Customer Review

May 25, 2014
Philosophy, theology, religious studies, comparative religion–endangered species? Certainly religion and spirituality are not dead issues in today’s world. Rather, they are its driving forces, whether we are speaking about sectarian politics, militancy, or the economy. This latter, at least where I come from, means capitalism, which is the dominant denomination both consciously or unconsciously faith-driven. The issue in this book however is, “Can the ways we look at and study reality survive their secular appropriation and at least contribute to our cultural understanding and acceptance of each other, if not arrive at some more universal commonalities?” After Appropriation is the result and aftermath of a conference that brought philosophers and religious studies to face this question.

Religion is, on one hand, all too thoroughly appropriated by power, politics and money and, on the other hand, too easily dismissed by those who find it “unscientific.” Some adopt a private spirituality or opt for active or passive nonbelief in their disgust for “organized religion.” Eleven university professors have expressed themselves this wide-ranging anthology. They raise questions about the relevance and viability of philosophy and religious studies both in the academic environment and the world at large, as well as explore directions for potentially creative synergies across traditions. The array of writers is decently ecumenical and willing to bite the bullet when it comes to facing the crisis in these disciplines. The collection makes solid attempts to avoid colonialism, syncretism, and sectarianism without the writers abandoning their own values, beliefs, or religious adherence.

That being said, there is no question but that these disciplines are in trouble even in academe. While public discussion of religion is frequently avoided as inflammatory, the Internet is alight with it. Sectarianism, proselytism, and militancy seem easier to find than ecumenical dialogue. In this text it feels like there is more philosophy than religion. This is not surprising, as their relationship has always been a stormy one. Prevailing cultural philosophy has often transformed the shape and expression of religious beliefs, while religions have given rise to philosophical extensions of their values. Much blood has been spilled both literally and figuratively in this relationship. Medieval Western philosophy served as the “handmaiden” of theology. In more recent times philosophy has looked more like religion’s henpecking femme fatale. The minds of powerful figures such as Aquinas, Descartes, Wittgenstein and Kierkegaard housed the tumultuous couple.

In other parts of the world no such distinctions of disciplines were made, yet thinkers could often find themselves engaged in conflicts with believers for the acceptance of their ideas. Such esteemed traditions as those of Confucius and the Dao remain at war in an epistemological no man’s land even as countless followers seem to marry both in everyday life. In Chinese “philosophy” reasonableness dominates rationality, as one of the contributors put it.

These are some of the dynamics reflected in this reader’s reactions. After Appropriation was not an easy read, though this reviewer bears degrees in both disciplines as a result of having lived for some years in both “countries” –and spoken both languages. The editor is kind to the nonprofessional reader, by providing a page long synopsis of each contributor’s chapter—short bios are found at the end of the book. Here I will highlight elements of sections that struck me most insightfully.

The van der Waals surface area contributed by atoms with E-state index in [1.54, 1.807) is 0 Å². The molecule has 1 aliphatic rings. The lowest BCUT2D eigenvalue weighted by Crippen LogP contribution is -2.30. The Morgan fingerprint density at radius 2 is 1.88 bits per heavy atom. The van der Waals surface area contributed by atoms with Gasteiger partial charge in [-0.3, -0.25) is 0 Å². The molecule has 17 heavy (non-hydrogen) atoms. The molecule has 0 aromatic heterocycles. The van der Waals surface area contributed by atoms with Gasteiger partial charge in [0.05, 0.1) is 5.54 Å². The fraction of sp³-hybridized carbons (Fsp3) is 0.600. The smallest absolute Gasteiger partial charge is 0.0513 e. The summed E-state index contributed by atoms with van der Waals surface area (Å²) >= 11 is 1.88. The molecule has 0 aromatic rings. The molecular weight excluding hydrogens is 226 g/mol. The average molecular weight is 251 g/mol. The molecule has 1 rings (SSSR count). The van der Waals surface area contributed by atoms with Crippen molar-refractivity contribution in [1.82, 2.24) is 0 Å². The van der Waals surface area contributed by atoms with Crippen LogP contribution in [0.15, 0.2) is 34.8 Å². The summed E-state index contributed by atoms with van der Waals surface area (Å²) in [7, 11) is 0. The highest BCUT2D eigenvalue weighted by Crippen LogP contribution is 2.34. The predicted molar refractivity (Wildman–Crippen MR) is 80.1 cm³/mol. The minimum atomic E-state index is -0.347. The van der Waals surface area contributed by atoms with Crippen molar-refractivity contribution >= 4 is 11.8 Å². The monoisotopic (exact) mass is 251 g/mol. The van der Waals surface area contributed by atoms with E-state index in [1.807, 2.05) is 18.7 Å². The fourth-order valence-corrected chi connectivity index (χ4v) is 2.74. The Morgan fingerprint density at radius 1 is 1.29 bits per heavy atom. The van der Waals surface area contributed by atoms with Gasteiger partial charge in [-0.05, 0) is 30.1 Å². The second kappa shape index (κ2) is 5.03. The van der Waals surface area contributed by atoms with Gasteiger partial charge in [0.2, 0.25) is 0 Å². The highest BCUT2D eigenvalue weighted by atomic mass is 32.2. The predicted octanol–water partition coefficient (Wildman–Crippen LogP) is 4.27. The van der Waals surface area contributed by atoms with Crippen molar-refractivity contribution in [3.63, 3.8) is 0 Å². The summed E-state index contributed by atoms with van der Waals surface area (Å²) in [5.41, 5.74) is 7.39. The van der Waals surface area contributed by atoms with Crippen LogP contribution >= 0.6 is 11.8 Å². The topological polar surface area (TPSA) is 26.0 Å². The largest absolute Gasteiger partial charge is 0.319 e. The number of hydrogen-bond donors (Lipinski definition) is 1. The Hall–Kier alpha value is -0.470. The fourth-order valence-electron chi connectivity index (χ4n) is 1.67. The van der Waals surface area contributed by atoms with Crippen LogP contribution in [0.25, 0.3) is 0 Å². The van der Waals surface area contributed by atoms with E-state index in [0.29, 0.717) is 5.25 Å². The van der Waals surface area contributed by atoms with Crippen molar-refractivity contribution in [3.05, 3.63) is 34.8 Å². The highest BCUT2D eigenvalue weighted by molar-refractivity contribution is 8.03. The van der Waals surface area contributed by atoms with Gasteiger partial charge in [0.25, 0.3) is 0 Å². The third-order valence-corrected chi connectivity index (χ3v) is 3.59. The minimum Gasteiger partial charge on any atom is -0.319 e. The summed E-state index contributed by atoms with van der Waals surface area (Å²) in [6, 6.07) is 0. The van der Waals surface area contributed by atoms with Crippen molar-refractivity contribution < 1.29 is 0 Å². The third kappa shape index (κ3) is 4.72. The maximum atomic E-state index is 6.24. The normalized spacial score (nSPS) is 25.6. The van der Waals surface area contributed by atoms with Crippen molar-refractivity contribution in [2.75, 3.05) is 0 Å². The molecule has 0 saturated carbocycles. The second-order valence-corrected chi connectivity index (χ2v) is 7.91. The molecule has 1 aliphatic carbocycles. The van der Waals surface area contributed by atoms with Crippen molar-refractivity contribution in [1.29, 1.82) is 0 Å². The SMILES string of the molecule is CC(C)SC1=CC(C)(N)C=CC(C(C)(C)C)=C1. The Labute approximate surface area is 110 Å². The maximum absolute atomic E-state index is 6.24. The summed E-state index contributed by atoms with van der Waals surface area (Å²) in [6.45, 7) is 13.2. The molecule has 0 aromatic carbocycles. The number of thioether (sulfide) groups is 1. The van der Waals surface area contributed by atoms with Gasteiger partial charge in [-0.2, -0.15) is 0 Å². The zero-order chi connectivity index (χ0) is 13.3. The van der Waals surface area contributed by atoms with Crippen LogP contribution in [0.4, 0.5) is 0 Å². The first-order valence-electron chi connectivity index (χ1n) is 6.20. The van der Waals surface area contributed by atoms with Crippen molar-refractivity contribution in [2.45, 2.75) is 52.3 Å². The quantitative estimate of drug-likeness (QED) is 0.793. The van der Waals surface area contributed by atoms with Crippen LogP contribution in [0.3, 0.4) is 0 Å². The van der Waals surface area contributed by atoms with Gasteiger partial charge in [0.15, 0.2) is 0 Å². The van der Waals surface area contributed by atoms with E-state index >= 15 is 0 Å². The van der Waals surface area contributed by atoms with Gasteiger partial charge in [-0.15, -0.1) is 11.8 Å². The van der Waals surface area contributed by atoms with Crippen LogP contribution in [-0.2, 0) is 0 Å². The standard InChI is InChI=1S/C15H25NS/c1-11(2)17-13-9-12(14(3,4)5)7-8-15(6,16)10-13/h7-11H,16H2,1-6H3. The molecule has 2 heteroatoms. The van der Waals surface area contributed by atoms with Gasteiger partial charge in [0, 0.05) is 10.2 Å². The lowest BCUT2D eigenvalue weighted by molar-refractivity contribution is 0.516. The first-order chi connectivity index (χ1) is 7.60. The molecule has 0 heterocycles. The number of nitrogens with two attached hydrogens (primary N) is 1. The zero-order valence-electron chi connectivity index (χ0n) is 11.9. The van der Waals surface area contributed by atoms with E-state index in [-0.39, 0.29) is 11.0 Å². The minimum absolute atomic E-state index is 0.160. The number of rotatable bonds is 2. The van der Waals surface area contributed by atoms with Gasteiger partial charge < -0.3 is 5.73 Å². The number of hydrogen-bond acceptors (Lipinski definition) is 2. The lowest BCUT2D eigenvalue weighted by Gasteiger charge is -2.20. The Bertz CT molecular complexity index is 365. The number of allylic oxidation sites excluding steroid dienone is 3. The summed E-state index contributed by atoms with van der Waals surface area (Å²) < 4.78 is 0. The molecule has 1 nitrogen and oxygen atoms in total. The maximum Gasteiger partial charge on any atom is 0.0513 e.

The first three chapters plunge the reader into the cold bath of “strangification,” a strategy of going to the other side of reality, necessary on both sides if we are going to really engage other kinds of religious and philosophical discourse. We are severely hampered in this endeavor by the fact that others’ original insights remain fogged in due to language, despite the best bricolage that translators and interpreters are able to cobble together. Even before encountering the strange other, the philosopher is already likely to be a stranger and gadfly to his or her “world.” The provocative seeker of wisdom and indeed the philosophic profession itself is always in danger of a Socratic death from the powers that be. When it comes to comparative philosophy the struggle is internal as well. It is one's identity and one’s own values that are engaged and must be at risk in the elenctic entente.

After describing and recommending strangification, attention is turned to the relationship of the mind and senses, the instrumentality of how we know what we know. Here the Sanskrit sense of manas is used to express what we tend to think of as the mind as it draws upon sensed data to create inner meaning, a kind of “sixth sense” that tells us what things are, what they are for, and what we might do with or about them. The author calls upon seven areas of experience that, he contends, argue for the functioning of manas. I found this less than convincing, but at the same time questioned my judgment, feeling that somehow the author's perceptions and my own were perhaps themselves the products of our differing cultural sixth sense attempting to study itself. My feeling was that this treatment proposed a less integrated theory of human understanding than we are capable of.

Islam has had an on-again/off-again relationship for the study of religions other than itself. Despite the stresses of fundamentalism, today’s Muslim scholars are increasingly doing fresh work in this field, despite obstacles. Whether we are speaking about the historic Crusades, the aftermath of the Reconquista, or about drones and suicide bombers reported in today’s news, a history of religious warfare between Christianity and Islam all too easily overshadows the Koranic injunction, “O mankind! We created you from a single pair, of male and female, and made you into nations and tribes, that ye may know each other, not that ye may despise each other.” (4:48). A later chapter also looks at the work of the Arab philosopher Ibn Rushd, better known to the West as Averroes. It positions the man in his life context as a jurist in the Islamic society of 12th century Al-Andalus. In particular it examines work of his that focused on sharia law, a side of his story that does not figure either in the respect shown to him as a vehicle of classical wisdom to the West or in his condemnation as a heretic.